In an effort to actively affect urban life citizen activists have been pushing for the development of open source / open data projects in government. As noted in a recent O’Reilly article it follows that “the conversation about the future of our cities should involve the people living in those cities” so there is a push to drive our cities towards open, crowdsourced and participatory government.
As noted in the article:
Take for example the case of the New York City MTA (Metropolitan Transit Authority), which currently operates at a budget deficit of $1.2 billion, and has been trying and failing for almost 20 years to implement a realtime tracking system for the city’s buses, at a cost of millions. As the MTA sees it, their two options are 1. pay for a gigantic, centralized, monolithic tracking system or 2. don’t have bus tracking. (And with their current budget shortfall, it seems like option 2 is the only real choice for them).
What if, instead, they entertained the idea of implementing an open bus tracking system, one that relied to some extent on aggregated individual input from bus riders? What if they then crowdsourced ideas on how best to do this? And finally, what if they cooperated with the people who came forward with ideas, to make it easy for them to implement them?
Very quickly there would be some semblance of a bus tracking system in New York City–not a perfect one, but one that could be iterated on and improved on by all until it was robust enough to be relied on by residents of the city. That would at the very least be better than the complete lack of bus tracking the city has now, and it would cost the city nothing to initiate.
To the MTA of course this is unthinkable. They refuse to even make their timetable information public via API, citing legal and security concerns, and seeming to harbor a feeling that there’s money to be made from that data.
To be fair, some government agencies are more forward thinking that this, a few even going so far as to link out to third party applications built using their publicly available data. Most though fall closer to the MTA in their stance toward open data and third party applications. And so the damper is kept on these kinds of innovative solutions to our cities’ problems.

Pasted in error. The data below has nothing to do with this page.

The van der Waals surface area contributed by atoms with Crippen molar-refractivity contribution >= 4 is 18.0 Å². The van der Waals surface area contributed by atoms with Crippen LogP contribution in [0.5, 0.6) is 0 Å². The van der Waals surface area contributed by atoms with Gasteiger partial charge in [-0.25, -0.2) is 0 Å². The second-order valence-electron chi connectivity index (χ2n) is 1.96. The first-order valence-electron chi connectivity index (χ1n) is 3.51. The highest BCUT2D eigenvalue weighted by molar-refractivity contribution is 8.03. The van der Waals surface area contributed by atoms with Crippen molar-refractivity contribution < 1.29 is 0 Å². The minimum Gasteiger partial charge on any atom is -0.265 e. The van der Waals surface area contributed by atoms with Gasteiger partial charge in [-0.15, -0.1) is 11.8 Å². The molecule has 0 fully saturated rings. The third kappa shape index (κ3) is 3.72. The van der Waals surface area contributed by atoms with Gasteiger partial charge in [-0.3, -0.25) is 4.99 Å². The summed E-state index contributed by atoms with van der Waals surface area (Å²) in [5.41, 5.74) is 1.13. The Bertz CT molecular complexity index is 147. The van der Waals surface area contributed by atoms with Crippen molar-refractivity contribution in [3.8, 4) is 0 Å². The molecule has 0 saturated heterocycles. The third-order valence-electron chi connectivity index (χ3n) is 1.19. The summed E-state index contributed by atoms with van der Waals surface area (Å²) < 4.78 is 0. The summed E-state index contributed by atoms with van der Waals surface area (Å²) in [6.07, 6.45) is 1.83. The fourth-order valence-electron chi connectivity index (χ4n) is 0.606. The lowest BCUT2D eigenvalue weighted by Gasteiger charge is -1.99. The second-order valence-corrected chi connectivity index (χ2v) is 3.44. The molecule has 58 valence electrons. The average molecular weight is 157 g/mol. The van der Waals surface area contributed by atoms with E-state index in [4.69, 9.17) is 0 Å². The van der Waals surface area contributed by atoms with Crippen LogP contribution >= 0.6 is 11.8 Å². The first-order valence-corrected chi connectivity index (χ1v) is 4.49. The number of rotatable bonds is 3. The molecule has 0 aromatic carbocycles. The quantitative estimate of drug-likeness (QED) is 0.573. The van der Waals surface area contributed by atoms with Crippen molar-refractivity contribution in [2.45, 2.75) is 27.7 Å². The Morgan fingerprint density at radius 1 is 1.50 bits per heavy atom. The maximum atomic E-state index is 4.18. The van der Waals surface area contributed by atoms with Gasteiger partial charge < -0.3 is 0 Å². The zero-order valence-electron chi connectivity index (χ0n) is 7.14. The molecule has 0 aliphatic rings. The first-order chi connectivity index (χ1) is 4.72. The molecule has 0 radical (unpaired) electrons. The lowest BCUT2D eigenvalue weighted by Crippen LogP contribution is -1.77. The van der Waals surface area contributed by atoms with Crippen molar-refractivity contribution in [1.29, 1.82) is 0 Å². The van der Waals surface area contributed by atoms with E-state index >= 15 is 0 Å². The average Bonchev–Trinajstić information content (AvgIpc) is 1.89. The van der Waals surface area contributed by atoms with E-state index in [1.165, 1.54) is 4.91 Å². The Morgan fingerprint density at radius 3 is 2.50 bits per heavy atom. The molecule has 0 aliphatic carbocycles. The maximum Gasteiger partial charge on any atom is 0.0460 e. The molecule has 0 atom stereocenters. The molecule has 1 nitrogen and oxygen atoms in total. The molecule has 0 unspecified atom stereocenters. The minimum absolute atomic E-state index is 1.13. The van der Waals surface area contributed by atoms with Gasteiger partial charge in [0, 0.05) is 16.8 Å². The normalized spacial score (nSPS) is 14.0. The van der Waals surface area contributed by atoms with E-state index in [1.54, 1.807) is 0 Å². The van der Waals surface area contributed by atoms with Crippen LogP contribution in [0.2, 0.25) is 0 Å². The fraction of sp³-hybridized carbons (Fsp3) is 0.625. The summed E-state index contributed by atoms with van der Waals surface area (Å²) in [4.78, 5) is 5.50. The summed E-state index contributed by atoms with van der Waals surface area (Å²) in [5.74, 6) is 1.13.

Of course these new sorts of user-built services are beginning to pop up anyway, even without the blessing of the city agencies they help. Programmers, on their own, are exploiting every possible resource to build applications that help people make better use of their city. The result in the case of the MTA is a variety of applications, built without the approval of the MTA, that exist to make the MTA’s service better.
These services are being built and used whether the cities want them or not.
Imagine now what would happen if cities did throw their weight behind this kind of innovation? The landscape of those cities would change virtually overnight, with legions of new applications springing up to provide residents with every sort of information conceivable, making their decisions more informed, making their movements more coordinated, and ultimately making the cities themselves work better.
This change would happen at a fraction of the cost of any proposals for change currently being considered by cities around the world. And much of that cost, for development and operation, would be offloaded from the city itself to the individuals building and using these services.”
The author illustrates that changes are already happening to the distribution of information and whether or not city governments actievely support them interested developers will continue to create new technologies to affect city life and push towards more transparent systems that encourage collective participation and move away from propiety stystems to give greater power to individual citizens.
For more inspiration see: http://diycity.org/